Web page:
Constellation Taurus The Bull Known For Over 15,000 Years

Symbolism: Bull. It has been associated with the bull in many cultures and mythologies: Greek and Egyptian among others, and even going back to Ancient Babylon.

 Mythology: Taurus is the second sign in the zodiac and represents those born from April 20 to May 20. In Greek mythology, Taurus is usually associated with Zeus, who adopted the shape of a bull in order to seduce and abduct Europa, the beautiful daughter of the Phoenician King Agenor. Zeus mingled with the king’s herd and, being the most handsome bull there, he got Europa’s attention. The princess admired the bull and, when she sat on his back, he rose and headed for the sea. Zeus carried Europa all the way to the island of Crete, where he revealed his true identity and lavished the princess with presents.

Gilgamesh-Faces-Bull

Gilgamesh Faces The Bull

In the Epic of Gilgamesh, one of the earliest literary works from Mesopotamia, Gilgamesh faces the Bull of Heaven sent by the goddess Ishtar to defeat the hero after he had rejected her advances.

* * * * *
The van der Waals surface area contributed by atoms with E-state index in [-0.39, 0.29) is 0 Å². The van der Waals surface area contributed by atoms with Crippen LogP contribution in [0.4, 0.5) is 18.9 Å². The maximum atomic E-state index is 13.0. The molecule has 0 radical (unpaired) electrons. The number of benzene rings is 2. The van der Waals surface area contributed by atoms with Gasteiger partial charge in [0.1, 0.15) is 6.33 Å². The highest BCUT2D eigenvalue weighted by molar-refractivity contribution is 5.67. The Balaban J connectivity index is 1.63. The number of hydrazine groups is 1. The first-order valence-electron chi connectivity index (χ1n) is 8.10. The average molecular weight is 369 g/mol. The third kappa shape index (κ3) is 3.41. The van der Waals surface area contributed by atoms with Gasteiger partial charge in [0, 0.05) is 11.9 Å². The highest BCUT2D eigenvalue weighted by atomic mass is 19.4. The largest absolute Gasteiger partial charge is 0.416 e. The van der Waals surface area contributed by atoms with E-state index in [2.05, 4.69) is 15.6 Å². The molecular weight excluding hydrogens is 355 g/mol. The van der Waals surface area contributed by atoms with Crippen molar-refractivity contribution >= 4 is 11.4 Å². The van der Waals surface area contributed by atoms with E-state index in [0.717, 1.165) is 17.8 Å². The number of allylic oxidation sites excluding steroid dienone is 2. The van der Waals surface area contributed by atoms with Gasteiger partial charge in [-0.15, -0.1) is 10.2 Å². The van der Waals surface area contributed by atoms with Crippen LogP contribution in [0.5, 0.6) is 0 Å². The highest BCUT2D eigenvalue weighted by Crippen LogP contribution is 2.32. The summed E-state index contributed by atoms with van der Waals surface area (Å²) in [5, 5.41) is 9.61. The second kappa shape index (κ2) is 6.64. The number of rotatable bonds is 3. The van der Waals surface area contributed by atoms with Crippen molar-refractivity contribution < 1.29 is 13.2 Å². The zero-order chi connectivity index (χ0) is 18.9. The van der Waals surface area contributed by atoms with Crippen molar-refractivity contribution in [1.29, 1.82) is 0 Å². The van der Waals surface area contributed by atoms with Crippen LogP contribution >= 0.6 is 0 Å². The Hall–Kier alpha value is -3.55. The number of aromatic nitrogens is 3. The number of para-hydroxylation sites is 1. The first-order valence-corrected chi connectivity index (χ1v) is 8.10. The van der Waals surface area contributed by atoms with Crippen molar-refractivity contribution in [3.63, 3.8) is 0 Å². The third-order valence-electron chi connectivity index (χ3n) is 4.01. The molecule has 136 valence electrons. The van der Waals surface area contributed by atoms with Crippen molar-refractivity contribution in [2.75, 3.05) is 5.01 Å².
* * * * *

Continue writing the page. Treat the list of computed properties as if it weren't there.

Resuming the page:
When is it visible? The bull passes through the sky from November to March, but the constellation is at its most visible in January. 

 How to find it? Look to the south, find Orion, his belt points to Taurus.

History:  One of the oldest constellations. First catalogued by the Greek astronomer Ptolemy in the 2nd century, but has been known since the Bronze Age. Michael Rappenglück of the University of Munich believes that Taurus is represented in a cave painting at the Hall of the Bulls in the caves at Lascaux dated to roughly 15,000 BC. Taurus contains the Crab Nebula, which is an expanding remnant of a supernova event observed in 1054 AD by Japanese and Chinese astronomers and most likely Native Americans.

You can give a star to a friend or loved one in the constellation Taurus at Name a Star.